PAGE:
Tommy was a genial man who hand picked his principal players who in turn hand picked their sections. He would cajole rather than bully the best out of his personal musicians. He could make some cutting remarks that were so side splittingly funny that nobody could hold a grudge. He was know for looking after older musicians who were no longer on top of their game. He never had women in his orchestra, nobody ever did in his day but his reasoning was that if they were pretty, it would disturb his musicians. If they were ugly, it would disturb him. You could say things like that as little as 50 years ago.

I walk past his house every time I go to Abbey Road. He lived opposite AlmaTadema's house.

On the other hand, there were, indeed, conductors who had childish tempers. The unions were strong in those days so they had to turn their tantrums inward, one even stomped on his own wristwatch. If they ever tried to insult a musician, the rehearsal was stopped and the union was called in. Some of those stories never happened. There are some conductors think they can get away with it today but with so many player-governed orchestras they are fools.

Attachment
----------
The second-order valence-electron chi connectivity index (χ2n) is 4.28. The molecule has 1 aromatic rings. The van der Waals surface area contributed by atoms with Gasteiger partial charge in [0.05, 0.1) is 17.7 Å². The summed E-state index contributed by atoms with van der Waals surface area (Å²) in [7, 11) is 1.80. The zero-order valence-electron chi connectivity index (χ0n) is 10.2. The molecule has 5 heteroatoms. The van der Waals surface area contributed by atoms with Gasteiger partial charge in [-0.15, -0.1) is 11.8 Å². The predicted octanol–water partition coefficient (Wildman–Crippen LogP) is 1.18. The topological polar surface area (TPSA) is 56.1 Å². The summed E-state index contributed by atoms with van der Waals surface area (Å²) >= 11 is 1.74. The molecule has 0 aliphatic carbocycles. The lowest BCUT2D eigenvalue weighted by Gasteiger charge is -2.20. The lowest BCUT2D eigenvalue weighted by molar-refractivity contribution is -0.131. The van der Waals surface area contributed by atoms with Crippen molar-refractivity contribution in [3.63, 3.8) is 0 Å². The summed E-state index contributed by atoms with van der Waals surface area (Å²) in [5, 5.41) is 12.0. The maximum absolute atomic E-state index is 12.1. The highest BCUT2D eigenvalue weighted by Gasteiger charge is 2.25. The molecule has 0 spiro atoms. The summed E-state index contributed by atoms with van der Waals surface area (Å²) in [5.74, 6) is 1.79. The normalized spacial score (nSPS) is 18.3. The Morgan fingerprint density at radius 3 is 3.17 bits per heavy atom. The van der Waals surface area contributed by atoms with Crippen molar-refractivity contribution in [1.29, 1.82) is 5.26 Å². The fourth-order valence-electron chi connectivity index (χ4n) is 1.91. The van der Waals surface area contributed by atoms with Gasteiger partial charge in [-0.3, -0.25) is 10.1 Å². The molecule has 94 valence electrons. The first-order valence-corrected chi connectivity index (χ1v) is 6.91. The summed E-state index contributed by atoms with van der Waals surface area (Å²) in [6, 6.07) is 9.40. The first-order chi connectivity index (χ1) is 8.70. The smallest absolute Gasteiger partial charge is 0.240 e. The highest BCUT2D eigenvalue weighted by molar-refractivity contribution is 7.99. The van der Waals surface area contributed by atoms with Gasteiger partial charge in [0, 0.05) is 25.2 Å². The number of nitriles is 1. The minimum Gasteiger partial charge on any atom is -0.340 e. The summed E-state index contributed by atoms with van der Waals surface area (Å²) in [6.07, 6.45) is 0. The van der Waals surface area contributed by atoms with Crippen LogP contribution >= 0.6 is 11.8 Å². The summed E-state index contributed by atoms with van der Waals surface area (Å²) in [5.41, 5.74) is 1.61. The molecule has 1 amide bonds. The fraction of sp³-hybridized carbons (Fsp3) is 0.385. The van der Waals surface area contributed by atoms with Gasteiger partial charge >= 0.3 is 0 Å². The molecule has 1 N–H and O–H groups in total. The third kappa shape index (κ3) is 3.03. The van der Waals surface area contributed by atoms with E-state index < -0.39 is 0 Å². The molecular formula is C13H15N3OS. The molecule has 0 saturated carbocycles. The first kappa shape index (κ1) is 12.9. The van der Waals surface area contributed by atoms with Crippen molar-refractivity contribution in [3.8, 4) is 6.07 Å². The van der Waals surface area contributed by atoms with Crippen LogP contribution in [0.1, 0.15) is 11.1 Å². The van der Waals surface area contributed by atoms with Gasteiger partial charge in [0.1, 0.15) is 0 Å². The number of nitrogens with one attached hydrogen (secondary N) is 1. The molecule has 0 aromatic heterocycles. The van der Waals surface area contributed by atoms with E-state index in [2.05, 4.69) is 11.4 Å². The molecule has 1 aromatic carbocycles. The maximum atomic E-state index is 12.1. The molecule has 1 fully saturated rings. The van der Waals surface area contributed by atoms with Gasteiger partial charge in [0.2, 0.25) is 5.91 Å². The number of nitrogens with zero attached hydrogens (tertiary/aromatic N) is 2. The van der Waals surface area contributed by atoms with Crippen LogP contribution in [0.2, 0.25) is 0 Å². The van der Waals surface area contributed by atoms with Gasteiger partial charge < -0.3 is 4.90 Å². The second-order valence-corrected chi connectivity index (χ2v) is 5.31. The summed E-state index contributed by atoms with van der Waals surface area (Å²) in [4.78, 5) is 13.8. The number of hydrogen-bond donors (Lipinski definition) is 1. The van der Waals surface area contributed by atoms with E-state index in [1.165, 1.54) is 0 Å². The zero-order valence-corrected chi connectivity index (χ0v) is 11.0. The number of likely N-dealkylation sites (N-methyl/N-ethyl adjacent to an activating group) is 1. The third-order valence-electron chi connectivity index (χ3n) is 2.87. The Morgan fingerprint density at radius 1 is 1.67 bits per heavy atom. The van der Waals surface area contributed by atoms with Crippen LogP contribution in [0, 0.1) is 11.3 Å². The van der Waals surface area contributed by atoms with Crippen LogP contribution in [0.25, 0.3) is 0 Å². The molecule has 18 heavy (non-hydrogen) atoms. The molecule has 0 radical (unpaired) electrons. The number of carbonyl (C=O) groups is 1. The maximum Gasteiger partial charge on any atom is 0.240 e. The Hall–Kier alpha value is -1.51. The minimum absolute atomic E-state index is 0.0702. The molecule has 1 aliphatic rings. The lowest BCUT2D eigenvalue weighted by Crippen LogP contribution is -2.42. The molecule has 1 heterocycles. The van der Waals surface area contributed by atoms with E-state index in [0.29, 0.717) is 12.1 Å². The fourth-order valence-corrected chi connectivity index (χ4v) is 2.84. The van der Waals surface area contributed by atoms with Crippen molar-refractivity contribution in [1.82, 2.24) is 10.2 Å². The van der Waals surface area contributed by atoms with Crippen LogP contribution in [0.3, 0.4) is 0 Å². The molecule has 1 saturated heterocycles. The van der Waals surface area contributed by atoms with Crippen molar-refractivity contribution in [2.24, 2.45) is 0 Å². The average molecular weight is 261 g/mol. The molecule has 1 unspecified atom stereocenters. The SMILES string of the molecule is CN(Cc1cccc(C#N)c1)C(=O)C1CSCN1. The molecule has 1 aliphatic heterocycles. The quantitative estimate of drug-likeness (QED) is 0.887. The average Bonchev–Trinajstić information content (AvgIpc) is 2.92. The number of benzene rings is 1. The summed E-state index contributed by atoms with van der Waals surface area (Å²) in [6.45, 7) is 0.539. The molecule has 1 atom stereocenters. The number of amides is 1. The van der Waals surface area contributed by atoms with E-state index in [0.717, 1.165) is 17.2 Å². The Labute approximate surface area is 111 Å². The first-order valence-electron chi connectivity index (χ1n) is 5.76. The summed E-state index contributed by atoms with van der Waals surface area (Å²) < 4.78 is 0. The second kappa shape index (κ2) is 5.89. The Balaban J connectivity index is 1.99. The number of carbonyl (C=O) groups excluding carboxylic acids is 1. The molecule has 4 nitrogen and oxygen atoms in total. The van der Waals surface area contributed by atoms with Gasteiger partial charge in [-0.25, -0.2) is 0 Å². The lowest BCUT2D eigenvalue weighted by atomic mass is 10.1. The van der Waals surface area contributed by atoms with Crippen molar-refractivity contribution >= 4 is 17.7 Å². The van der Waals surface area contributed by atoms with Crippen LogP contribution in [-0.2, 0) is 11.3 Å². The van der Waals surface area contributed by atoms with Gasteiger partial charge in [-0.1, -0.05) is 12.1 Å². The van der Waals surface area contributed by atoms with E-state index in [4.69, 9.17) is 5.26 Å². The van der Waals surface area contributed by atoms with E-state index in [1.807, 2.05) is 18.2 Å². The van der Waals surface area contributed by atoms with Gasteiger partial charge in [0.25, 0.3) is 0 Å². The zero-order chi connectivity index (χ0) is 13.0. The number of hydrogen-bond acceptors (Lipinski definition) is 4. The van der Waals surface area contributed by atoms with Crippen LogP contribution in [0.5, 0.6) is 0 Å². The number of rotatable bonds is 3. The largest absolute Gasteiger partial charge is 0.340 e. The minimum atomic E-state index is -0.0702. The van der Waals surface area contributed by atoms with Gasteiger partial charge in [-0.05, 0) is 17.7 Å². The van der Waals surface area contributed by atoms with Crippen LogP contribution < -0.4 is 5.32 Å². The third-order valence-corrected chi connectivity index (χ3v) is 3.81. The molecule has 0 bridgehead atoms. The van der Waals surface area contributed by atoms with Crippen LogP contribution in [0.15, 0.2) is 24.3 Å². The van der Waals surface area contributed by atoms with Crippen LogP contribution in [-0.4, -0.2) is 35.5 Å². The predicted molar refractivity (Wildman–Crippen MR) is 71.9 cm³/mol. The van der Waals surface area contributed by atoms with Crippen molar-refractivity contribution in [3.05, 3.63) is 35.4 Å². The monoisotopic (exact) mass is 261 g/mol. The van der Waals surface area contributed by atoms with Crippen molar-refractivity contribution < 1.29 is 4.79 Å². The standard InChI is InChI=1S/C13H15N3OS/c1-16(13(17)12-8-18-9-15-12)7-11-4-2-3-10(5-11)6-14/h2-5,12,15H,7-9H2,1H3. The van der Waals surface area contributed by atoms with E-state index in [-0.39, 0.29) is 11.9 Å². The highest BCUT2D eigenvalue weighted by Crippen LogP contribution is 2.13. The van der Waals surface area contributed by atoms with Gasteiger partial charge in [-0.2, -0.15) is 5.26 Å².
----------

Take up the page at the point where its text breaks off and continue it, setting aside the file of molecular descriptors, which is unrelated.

On the third hand, some of Tommys' legendary witticisms were apocryphal. One music critic confessed years later to making some of them up himself.... That's easy to say after the fact.
We'll never know...,


Amanda Reckonwith
Concert & Recording tuner-tech, London, England.
"in theory, practice and theory are the same thing. In practice, they're not." - Lawrence P. 'Yogi' Berra.